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FPA has higher female representation

The Financial Planning Association (FPA) has pointed to research indicating it has a higher representation of female members than "other associations".

Female financial planners represent 32 per cent of the FPA’s new membership, with research showing that the FPA has a higher overall representation of female members at 23 per cent, compared with 18 per cent in "other associations", according to a statement. 

Mark Rantall, chief executive officer of the FPA, said while these figures are positive, the numbers are not satisfactory.

“Much needs to be done here to close the gap between the two genders and the FPA is aiming to do that with the financial planning profession,” Rantall said.

“In order for Australians to receive appropriate advice, there needs to be equal representation across genders and all demographics,” he added.

The research the FPA was referring to was an Investment Trends survey of around 845 financial planners, including RG146 compliant accountants, and dealer group managers who personally provide advice.

The “other associations” referred to in the survey did not specify any individual organisations but elsewhere respondents identified themselves as members of the AFA, FINSIA, SPAA, AIOFP, CPA, ICAA, IPA, MFAA, Law Society, and ‘other’. Therefore we can assume that the average representation of females in all other associations as a group is 18 per cent, according to the FPA.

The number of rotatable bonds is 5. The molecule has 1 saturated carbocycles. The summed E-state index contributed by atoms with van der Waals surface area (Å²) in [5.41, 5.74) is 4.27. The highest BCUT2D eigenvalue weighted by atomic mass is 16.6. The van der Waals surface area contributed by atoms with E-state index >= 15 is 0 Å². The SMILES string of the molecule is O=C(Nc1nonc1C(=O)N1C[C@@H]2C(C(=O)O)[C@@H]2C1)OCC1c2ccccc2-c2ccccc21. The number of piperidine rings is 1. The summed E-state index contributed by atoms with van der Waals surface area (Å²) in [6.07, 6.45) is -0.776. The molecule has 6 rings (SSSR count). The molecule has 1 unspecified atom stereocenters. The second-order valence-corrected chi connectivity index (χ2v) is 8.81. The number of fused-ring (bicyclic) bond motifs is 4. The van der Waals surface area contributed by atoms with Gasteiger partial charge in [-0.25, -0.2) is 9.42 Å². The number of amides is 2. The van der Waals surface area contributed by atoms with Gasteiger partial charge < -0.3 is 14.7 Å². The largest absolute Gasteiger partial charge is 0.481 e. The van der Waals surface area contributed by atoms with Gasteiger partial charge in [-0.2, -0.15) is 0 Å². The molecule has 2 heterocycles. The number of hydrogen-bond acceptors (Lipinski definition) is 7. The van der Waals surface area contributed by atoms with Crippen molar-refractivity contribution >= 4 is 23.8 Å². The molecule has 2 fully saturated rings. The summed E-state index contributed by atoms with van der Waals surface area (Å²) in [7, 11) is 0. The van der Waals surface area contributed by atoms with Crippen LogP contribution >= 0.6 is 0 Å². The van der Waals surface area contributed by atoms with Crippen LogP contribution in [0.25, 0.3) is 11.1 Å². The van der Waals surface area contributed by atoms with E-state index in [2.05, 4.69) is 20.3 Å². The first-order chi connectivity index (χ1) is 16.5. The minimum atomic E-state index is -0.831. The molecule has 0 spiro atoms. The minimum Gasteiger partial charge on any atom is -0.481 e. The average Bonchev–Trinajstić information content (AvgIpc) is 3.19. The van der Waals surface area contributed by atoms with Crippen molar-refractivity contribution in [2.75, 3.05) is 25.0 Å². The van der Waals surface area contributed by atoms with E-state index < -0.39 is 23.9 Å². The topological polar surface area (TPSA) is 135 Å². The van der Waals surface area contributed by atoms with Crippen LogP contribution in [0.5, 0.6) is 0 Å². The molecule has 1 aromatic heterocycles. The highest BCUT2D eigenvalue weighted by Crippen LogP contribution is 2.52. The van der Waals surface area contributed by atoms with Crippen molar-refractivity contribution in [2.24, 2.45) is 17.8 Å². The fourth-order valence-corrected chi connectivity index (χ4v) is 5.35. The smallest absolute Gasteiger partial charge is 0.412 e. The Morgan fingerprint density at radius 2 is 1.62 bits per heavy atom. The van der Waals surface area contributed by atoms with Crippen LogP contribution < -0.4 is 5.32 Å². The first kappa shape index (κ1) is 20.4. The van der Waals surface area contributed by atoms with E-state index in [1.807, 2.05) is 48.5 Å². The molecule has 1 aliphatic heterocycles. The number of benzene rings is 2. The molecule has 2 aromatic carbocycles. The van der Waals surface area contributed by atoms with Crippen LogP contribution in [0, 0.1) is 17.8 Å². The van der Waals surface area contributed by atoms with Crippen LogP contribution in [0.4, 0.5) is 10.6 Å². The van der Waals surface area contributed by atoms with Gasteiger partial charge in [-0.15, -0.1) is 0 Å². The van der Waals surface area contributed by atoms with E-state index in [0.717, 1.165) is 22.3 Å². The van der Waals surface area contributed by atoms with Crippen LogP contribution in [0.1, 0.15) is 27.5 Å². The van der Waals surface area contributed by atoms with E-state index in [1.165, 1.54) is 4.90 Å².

Earlier this week, Association of Financial Advisers (AFA) chief executive Brad Fox also raised the issue of female representation, stating the percentage of females within his organisation is also 23 per cent.

He also said the AFA has a goal in place to see that figure rise to 40 per cent by 2015.

“We know that the number of women as authorised reps or financial advisers in their own right well under represents the 50 per cent of the population or 51 per cent of the population they make up,” he told ifa.

“And yet we also know that females are over represented in the back office support roles, particularly in advice practices.”